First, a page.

Energy needs create bottlenecks China, after all, still relies on coal for 70 percent of its energy demands. Moreover, the newly minted world's second-largest economy needs energy to keep fuelling its growth.
And Inner Mongolia has become the new coal-king province, overtaking Shanxi Province – where thousands of dangerous illegal mines have been shut down over the past couple of years in a government crackdown.
"It's all coal being transported here," a truck driver called Zhao from Harbin told me.
We were standing near a toll booth on the main highway running from the provincial capital Hohhot back towards Beijing. Zhao makes around ninety dollars a trip driving his coal truck. As he spoke, his arm swept across the expanse of coal-carrying trucks behind him.
And by virtue of the fact they're willing to be inspected on the main highway and to pay a toll, those vehicles could be presumed to be carrying coal from legal sources. According to the Beijing News, trucks transporting coal from illegal mines are taking the G110 because they can avoid checkpoints run by cargo inspectors.
Chasing the coal So here we were, hurtling north and west, towards what my colleague Ed Flanagan had dubbed the "abyss" of China's breakneck economic development, only to run into one of the country's other formidable quirks: marshalling the resources of a police state.
Everywhere we drove, police manned toll booths, weighing stations, and highway entrance ramps – all part of a massive and successful effort to get rid of the monster traffic jam.
So by the time we'd arrived at the 60-mile stretch, there was no sign of an unusual backup.
Beijing Public Security reports that in recent years there has been a growth rate of about 100,000 dogs a year. By mid-2010 the total number of dogs registered with the Beijing police was around 900,000 – but of course, that doesn’t take into account all the unregistered dogs.
Along with the burgeoning dog ownership, the market for veterinary care – as well as dog grooming - has catapulted. And as the middle class is willing to spend more on their pets, a unique service has become the newest fashion trend: dyeing dogs’ fur.
The dogs – mostly white-haired chow-chows, poodles, and bichon frises – are often dyed to look like other animals such as pandas, donkeys, raccoons. Or they simply have their ears and tails dyed in bright colors.
Photo courtesy of Jianwen Pet Beautician School
A dog who had a tough guy look painted on him – down to the toe nails.
We visited the Jianwen Pet Beautician School in northern Beijing and watched a white poodle named Laifu get his coiffure colored.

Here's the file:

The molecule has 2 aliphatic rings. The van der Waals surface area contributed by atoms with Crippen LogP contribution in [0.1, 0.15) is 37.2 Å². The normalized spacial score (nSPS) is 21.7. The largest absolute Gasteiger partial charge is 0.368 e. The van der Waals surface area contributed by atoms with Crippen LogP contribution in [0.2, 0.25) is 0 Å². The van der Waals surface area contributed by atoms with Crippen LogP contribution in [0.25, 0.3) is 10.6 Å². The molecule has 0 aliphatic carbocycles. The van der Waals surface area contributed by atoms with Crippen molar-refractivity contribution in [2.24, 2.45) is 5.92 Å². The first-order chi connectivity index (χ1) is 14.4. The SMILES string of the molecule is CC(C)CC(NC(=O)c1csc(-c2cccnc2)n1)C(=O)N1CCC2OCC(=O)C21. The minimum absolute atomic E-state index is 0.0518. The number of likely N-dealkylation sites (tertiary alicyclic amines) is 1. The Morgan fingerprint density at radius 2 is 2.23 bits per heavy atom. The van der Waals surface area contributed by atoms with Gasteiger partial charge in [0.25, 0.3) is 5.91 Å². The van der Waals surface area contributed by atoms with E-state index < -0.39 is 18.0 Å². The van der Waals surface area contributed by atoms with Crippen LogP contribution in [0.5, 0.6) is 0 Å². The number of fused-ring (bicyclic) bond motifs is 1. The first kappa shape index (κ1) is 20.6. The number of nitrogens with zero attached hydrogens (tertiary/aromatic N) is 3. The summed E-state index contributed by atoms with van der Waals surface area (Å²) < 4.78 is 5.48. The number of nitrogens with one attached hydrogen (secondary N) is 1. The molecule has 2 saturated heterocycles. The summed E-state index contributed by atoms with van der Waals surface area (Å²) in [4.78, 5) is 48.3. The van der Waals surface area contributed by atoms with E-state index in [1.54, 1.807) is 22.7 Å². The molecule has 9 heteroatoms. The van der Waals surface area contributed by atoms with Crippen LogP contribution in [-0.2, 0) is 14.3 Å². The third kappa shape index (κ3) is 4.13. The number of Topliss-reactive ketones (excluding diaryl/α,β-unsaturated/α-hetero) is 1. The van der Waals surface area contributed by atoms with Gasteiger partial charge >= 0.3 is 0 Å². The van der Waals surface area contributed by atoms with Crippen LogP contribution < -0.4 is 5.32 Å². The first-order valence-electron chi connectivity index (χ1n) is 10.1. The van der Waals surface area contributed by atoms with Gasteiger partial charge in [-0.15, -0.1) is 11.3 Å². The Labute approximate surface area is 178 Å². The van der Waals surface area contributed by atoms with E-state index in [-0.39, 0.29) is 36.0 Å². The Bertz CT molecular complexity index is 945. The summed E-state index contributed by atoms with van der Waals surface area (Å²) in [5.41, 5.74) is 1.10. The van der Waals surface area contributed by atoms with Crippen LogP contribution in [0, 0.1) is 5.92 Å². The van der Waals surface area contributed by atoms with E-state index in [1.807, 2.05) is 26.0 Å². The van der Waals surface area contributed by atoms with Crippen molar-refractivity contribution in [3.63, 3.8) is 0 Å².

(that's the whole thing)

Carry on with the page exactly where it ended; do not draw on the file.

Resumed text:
After being styled to have a carrot-orange tail and a red Chinese shirt, Laifu’s dog-fashion obsessed owner wanted to have a pair of blue-green-yellow butterfly wings painted on his back.
Laifu cooperated well, standing there for a few hours without barking or showing any sign of pain. He’s probably used to it.
Check out more dogs getting dye jobs in this video above.
BEIJING — At first, it looked like an earthquake had struck Laogucheng.
Piles of rubble from collapsed buildings, exposed rebar, shattered tiles and bricks, debris everywhere in Beijing’s far western district of Shijingshan.
But this was no quake zone.
Scrawled on the remaining walls was the Chinese character for demolish, “cai.” Government slogans printed in neat red characters ran along half-standing buildings: “The earlier you tear down your home, the sooner you will benefit” or “Communist Party members should take the lead to demolish first.”
Photo by Adrienne Mong/NBC News
The Chinese character for demolish, "cai," is scrawled on the remains of buildings throughout Laogucheng.
Laogucheng is now better known as a demolition area only a handful of miles from Chang’an Jie, or the Avenue of Perpetual Peace, which cuts through the heart of Beijing.
The majority of the community’s homes and most of its shops have been knocked down since last summer to make way for a new development.
“This place had bad infrastructure, a very dense population and a lot of illegal buildings,” said Li Guo Chen, Chief Demolition Director of the Shijingshan District Government. “Security was also a big problem. Therefore, the district government considers it a very important project to rebuild and improve the whole area.”
The plan is to construct high-rise apartment buildings – some of which will be allocated to the current residents – with commercial and retail space for lease.
“About 70 percent of the residents have moved out,” continued Li. “Which proves our plan is recognized by the community.”
Not so fast.
Resisting resettlement Not with holdouts like Liang Shenli, a 61-year-old retired businessman who lives in Laogucheng with his wife and son.
“I’m not leaving, because they are unwilling to negotiate the terms on a fair basis,” said Liang, referring to local officials. Like many of his neighbours, the homeowner said the compensation package he’s been offered is based on an inaccurate calculation of the land he says he owns. The original terms don’t include the garden extension he built years ago and shortchanges him on the market value of the property.
Moreover, Liang and others say they’ve come under pressure to accept the initial terms and to move as quickly as possible. “Look at this neighbourhood,” he said, his arm sweeping across two city blocks’ equivalent of rubble. “The roads are unpassable. No one comes to pick up the garbage. They might not have applied pressure, but they’re making it uncomfortable for us to continue living here.”